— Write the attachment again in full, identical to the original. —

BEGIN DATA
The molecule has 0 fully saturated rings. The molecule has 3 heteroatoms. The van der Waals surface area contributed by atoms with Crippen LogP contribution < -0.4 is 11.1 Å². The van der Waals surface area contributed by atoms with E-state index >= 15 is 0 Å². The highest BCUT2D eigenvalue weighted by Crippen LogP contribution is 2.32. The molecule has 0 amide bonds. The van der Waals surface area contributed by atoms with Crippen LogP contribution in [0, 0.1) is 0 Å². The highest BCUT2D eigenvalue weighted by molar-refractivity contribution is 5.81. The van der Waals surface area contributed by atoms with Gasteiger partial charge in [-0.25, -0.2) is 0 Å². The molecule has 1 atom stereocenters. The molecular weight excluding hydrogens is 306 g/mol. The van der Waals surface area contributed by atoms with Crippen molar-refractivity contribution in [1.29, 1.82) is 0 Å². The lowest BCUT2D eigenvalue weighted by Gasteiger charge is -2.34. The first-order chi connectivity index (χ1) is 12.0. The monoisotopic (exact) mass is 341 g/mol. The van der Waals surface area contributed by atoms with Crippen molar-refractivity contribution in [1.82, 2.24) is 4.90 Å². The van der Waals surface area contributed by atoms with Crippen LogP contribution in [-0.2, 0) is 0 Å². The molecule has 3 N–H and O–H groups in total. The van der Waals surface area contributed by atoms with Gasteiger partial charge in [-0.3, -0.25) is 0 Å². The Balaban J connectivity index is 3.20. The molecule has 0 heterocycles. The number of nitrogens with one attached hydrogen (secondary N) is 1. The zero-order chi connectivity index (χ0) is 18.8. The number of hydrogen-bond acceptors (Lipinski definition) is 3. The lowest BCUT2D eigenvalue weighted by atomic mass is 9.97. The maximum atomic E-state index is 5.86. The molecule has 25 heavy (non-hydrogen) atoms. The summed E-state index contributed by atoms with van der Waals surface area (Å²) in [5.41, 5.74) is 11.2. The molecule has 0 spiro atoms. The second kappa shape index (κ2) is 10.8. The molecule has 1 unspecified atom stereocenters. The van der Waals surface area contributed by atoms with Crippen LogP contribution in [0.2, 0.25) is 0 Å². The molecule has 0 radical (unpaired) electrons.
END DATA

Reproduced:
The molecule has 0 fully saturated rings. The molecule has 3 heteroatoms. The van der Waals surface area contributed by atoms with Crippen LogP contribution < -0.4 is 11.1 Å². The van der Waals surface area contributed by atoms with E-state index >= 15 is 0 Å². The highest BCUT2D eigenvalue weighted by Crippen LogP contribution is 2.32. The molecule has 0 amide bonds. The van der Waals surface area contributed by atoms with Crippen LogP contribution in [0, 0.1) is 0 Å². The highest BCUT2D eigenvalue weighted by molar-refractivity contribution is 5.81. The van der Waals surface area contributed by atoms with Gasteiger partial charge in [-0.25, -0.2) is 0 Å². The molecule has 1 atom stereocenters. The molecular weight excluding hydrogens is 306 g/mol. The van der Waals surface area contributed by atoms with Crippen molar-refractivity contribution in [1.29, 1.82) is 0 Å². The lowest BCUT2D eigenvalue weighted by Gasteiger charge is -2.34. The first-order chi connectivity index (χ1) is 12.0. The monoisotopic (exact) mass is 341 g/mol. The van der Waals surface area contributed by atoms with Crippen molar-refractivity contribution in [1.82, 2.24) is 4.90 Å². The van der Waals surface area contributed by atoms with Crippen LogP contribution in [-0.2, 0) is 0 Å². The molecule has 3 N–H and O–H groups in total. The van der Waals surface area contributed by atoms with Gasteiger partial charge in [-0.3, -0.25) is 0 Å². The Balaban J connectivity index is 3.20. The molecule has 0 heterocycles. The number of nitrogens with one attached hydrogen (secondary N) is 1. The zero-order chi connectivity index (χ0) is 18.8. The number of hydrogen-bond acceptors (Lipinski definition) is 3. The lowest BCUT2D eigenvalue weighted by atomic mass is 9.97. The maximum atomic E-state index is 5.86. The molecule has 25 heavy (non-hydrogen) atoms. The summed E-state index contributed by atoms with van der Waals surface area (Å²) in [5.41, 5.74) is 11.2. The molecule has 0 spiro atoms. The second kappa shape index (κ2) is 10.8. The molecule has 1 unspecified atom stereocenters. The van der Waals surface area contributed by atoms with Crippen LogP contribution in [0.2, 0.25) is 0 Å². The molecule has 0 radical (unpaired) electrons.